A report by the Urban Institute found that homelessness in Albuquerque has nearly quadrupled since 2013.
In 2013 there were 144 homeless in Albuquerque but in 2019 there were 567, according to the report.
The City of Albuquerque funded and assisted with the nonprofit research organization’s report, which was released Wednesday. Albuquerque Mayor Tim Keller devoted his daily press conference to discussing the report and called the report’s findings “sobering.”
Albuquerque Deputy Director of Housing and Homelessness Lisa Huval said the pandemic is “likely to exacerbate housing instability.”
“More households are struggling,” she said.
Keller mentioned that the city’s West Side Shelter went from winter only availability to year-round availability for the city’s homeless shortly after he took office as one way the city has worked to help those who need it to have a bed to sleep in. The city operates the West Side Shelter, which is near the Double Eagle Airport.
But, the city needs to do more, Keller said.
The report says that the supply of affordable rental units for households with extremely low incomes is shrinking while the number of renters who have extremely low incomes is on the rise.
About a quarter of all renters in Albuquerque are considered extremely low income and almost all are “rent burdened,” meaning their rent costs are more than 30 percent of their household income. The U.S. Department of Housing and Urban Development considers households whose rent is more than 50 percent of income as “severely rent burdened.” According to the Urban Institute’s report, 82 percent of Albuquerque’s rent burdened households spend more than 50 percent of their income on monthly payments to their landlords.
The city has a gap of 15,500 units of affordable housing for renters with extremely low incomes, according to the report.
Keller said the problems confronting Albuquerque on homelessness are problems that cities all around the country face but Albuquerque has an advantage because housing stock in the city is still low enough in cost that the city can often provide a housing voucher to a person experiencing homelessness that allows them to move into a house, rather than an apartment.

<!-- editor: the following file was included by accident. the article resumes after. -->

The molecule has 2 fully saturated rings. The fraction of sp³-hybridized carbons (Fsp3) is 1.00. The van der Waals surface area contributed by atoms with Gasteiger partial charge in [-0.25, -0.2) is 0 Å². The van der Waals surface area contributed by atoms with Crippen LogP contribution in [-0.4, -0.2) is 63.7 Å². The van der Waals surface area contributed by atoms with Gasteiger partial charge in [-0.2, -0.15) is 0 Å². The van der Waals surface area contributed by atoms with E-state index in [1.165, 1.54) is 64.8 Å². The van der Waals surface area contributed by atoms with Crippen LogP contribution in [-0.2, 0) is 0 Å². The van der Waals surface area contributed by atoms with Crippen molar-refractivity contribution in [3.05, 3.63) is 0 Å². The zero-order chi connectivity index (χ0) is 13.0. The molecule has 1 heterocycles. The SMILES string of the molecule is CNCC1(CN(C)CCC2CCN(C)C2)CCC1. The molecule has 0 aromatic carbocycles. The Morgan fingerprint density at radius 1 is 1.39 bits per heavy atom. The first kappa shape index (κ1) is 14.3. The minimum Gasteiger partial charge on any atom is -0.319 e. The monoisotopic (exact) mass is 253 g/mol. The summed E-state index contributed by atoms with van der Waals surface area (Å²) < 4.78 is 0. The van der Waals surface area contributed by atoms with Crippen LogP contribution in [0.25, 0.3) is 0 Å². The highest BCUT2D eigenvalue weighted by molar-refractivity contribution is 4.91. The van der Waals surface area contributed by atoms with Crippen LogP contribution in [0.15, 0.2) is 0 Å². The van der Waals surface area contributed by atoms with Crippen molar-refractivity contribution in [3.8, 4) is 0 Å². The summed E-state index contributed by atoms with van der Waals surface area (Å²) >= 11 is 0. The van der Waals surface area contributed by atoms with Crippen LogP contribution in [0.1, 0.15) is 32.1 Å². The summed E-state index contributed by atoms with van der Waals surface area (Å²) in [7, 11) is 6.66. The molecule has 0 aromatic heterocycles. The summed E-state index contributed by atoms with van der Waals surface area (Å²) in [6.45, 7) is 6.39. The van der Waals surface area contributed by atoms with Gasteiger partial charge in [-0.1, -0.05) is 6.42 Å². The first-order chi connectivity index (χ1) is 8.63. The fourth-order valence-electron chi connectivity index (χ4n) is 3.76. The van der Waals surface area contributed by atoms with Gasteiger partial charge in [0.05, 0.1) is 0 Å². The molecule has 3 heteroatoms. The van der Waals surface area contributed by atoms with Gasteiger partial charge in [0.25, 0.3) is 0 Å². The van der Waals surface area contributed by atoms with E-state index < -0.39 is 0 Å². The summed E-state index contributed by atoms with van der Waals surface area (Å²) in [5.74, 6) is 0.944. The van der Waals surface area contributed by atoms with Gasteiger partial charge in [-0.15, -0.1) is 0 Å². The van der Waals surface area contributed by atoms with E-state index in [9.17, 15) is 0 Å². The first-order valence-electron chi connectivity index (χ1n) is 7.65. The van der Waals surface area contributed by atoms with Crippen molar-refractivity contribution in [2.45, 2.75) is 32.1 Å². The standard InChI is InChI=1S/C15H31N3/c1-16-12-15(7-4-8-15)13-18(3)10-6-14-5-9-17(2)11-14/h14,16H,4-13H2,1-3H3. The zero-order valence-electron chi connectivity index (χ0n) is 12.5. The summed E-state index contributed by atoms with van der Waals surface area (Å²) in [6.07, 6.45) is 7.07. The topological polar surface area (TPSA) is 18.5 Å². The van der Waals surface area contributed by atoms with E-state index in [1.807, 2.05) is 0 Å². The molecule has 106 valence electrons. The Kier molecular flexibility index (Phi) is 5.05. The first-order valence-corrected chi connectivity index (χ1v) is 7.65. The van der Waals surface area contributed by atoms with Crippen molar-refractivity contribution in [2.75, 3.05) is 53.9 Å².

“That’s still a reality in Albuquerque,” he said.
Some of the recommendations the report offered on how to reverse the trend include expanding access to rental assistance, increase tenant protections and change zoning so developers would be encouraged to create some rentals that are earmarked for low income or very low income households.
The city also needs to “act aggressively” to preserve existing subsidized and affordable rental units, the report states. In addition, more than half were built before 1980 and could be lost to disrepair without “aggressive preservation efforts,” according to the report.
Carol Pierce, director of the city’s Family and Community Services Department, said the city has to close the gap on affordable rental units for the roughly 15,500 households who are extremely low income by providing development support, expanding rental assistance and rental protection.
But, the effort will need to be coordinated and include multiple partners, including Bernalillo County and the University of New Mexico, Pierce said.
A group called the Homeless Coordination Council, which is made up of county commissioners and city councilors, are expected to come up with an action plan later this summer on the issue.
Keller also said the Homeless Coordination Council will be deciding where the Gateway Center, which is expected to provide a “low barrier clearing house” to get homeless people off the streets and into stable housing, will be located.